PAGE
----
（Railroad.) a. One form of railroad-rail, which bears the rolling stock on its edge.
The rail is contradistinguished by its name from the flat-rail, which was first used; the angle-rail, which succeeded that; the bridge-rail, which presents an arched tread and has lateral flanged feet; the footrail, which has a tread like the edg-rail, but, unlike it, has a broad base formed by foot flanges.
The first public railway laid with edge rails was made by Jessop of Loughborough, England, 1789.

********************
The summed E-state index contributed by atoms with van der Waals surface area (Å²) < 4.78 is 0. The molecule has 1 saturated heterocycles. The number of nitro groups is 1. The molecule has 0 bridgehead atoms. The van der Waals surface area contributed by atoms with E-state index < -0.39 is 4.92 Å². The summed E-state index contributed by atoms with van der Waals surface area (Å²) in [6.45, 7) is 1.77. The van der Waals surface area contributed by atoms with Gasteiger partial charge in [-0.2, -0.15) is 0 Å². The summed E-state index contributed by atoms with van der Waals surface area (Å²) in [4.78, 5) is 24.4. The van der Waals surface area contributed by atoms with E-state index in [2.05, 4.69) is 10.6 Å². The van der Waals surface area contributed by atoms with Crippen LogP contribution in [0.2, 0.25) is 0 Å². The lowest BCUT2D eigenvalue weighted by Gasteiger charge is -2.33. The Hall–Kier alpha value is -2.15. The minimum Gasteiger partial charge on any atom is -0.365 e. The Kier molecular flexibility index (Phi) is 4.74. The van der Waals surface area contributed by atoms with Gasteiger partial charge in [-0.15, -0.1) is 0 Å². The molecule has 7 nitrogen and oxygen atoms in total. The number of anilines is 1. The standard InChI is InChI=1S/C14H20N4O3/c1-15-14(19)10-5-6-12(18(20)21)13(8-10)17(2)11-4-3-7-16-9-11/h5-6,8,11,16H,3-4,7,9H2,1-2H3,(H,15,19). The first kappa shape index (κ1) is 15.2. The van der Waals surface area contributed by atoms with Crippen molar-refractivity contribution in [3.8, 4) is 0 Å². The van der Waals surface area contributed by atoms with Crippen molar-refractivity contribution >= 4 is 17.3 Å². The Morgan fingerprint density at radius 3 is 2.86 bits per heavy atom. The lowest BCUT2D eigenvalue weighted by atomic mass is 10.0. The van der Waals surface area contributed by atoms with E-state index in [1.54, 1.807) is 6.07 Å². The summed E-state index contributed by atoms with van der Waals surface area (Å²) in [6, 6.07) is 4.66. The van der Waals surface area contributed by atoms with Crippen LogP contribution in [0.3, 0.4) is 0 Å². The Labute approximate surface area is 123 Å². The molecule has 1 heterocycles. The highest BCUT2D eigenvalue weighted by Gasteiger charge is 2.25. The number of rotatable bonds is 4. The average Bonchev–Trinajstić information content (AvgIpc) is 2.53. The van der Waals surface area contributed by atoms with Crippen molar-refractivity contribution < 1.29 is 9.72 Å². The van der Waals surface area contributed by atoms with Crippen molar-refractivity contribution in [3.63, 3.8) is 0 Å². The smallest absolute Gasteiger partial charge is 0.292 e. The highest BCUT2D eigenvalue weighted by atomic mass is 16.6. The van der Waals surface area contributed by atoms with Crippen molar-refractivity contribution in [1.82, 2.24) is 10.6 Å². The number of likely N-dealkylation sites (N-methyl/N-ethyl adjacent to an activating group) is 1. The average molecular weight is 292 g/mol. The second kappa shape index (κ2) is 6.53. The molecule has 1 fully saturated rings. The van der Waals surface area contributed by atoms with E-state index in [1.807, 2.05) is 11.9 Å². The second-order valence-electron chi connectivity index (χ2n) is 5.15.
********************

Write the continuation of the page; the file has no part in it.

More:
They were of cast-iron in 3 or 4 feet lengths, and had vertical holes near each end by which they were wooden-pinned to the sleepers.
They were fishbellied, and subsequently laid on cast-iron chairs.
Wyatt's patent in 1800 was an oval east-iron rail.
The upper surface was afterwards flattened.
Rolled-iron edge-rails were made in 1820 under Birkenshaw's patent.
See rail; Railway.
b. A rail placed by the side of the main rail at a switch to prevent the train from